Tuesday, February 21, 2006

Ultimate Gnocchi

ricer© by haalo

You might be wondering why I chose this photo to head up this post about Gnocchi. It's a simple reason, really. This object is a key to making excellent Gnocchi - and it's an inexpensive device called a Potato Ricer. This one was given to me by my mother, her own ricer came with her when she migrated from Italy, along with a few other things that had yet to be seen in Australia. But that's a whole other topic.

Having obtained the best training in the kitchen alongside my mother, the secrets of Gnocchi (amongst other things) became clear, follow these are you are half way there.

These are the secrets to making the best gnocchi:
1. you must use starchy potatoes
2. you must boil them in their skin
3. you must put them through the ricer when they are still hot
4. only 3 ingredients are needed, potatoes, salt and flour

Lots of recipes around advocate the use of eggs - that's because they are lazy. Adding eggs will help the gnocchi stick, but in using eggs you've made your mix a lot softer so you must compensate by adding a lot more flour and that leads to those heavy gnocchi.

Enough of the waffle, lets go through these steps:

Potatoes© by haalo

Potatoes - we're looking for starchy potatoes, or how they used to be described "old potatoes." The most appropriate varieties are those that are best suited for mashing. You cannot use waxy potatoes, you end up with glue. The following are some of the types that could be used:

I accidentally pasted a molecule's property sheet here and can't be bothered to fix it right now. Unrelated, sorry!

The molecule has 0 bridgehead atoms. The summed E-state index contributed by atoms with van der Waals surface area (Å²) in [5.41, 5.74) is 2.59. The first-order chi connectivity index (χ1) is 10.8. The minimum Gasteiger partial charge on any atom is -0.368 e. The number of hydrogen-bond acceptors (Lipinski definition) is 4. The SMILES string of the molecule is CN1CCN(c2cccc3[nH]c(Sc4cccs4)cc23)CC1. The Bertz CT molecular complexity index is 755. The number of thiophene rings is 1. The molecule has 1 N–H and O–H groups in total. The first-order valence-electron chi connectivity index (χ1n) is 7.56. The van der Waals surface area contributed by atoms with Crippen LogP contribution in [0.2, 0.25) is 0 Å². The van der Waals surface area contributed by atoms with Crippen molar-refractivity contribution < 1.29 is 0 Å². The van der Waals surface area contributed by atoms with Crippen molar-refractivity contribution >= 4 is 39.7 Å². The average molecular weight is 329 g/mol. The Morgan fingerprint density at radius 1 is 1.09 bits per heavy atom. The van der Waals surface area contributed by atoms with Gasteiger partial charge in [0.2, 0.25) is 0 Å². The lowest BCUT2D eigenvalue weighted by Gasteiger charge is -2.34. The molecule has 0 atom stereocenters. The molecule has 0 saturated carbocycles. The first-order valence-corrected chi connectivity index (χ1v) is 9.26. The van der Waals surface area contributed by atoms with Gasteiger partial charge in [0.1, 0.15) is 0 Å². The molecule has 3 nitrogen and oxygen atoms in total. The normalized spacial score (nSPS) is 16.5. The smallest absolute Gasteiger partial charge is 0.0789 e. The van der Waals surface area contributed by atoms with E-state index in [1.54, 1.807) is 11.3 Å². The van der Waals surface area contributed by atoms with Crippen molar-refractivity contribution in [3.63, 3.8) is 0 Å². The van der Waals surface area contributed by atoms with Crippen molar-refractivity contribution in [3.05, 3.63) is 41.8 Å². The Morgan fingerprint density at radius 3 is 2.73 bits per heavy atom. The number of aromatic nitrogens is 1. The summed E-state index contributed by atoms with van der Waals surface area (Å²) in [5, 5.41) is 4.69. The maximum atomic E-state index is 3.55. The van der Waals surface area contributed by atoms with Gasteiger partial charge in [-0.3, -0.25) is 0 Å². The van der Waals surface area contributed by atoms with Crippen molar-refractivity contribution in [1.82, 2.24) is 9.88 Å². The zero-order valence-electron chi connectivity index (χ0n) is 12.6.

Coliban, Desiree,Nicola, Pontiac, Sebago, Toolangi Delight.

Riced potatoes© by haalo

Using a large pot and lots of water, boil the potatoes whole and in their skin. Try to choose potatoes that are roughly the same size and also choose medium sized ones. If your potatoes are too large, the skins will start to crack before the core is soft. Test the potatoes for doneness with a skewer, you don't want to feel any resistance. Once they are done, take them out of the water.

If you have asbestos fingers you can peel them before putting them through the ricer but I'll let you into a secret. You can pop them through the ricer unpeeled - the skin won't be pushed through the holes, it will stay inside the ricer.

Riced potatoes© by haalo

Once all the potatoes are mashed, form them into a ring. Using a grinder if desired or just a fine salt, sprinkle it generously over the potatoes. As with pasta, you cannot make gnocchi without salting the potatoes.

The next step will decide whether you have light gnocchi or lead balls. Flour. As a rough guide, for every 500g of potatoes use at most 175g flour. To make sure you are miserly with the flour, pre-weigh the flour that you require based on the potato weight. Place it in a bowl and only take your flour from the bowl.

I then would sprinkle half the flour over the potato ring and then bring it together to form a dough. If it's still too sticky, sprinkle a little more flour from the bowl. This can really only be done with your hands, you have to feel the dough. Your aim is to get a dough that is fairly smooth and no longer sticky.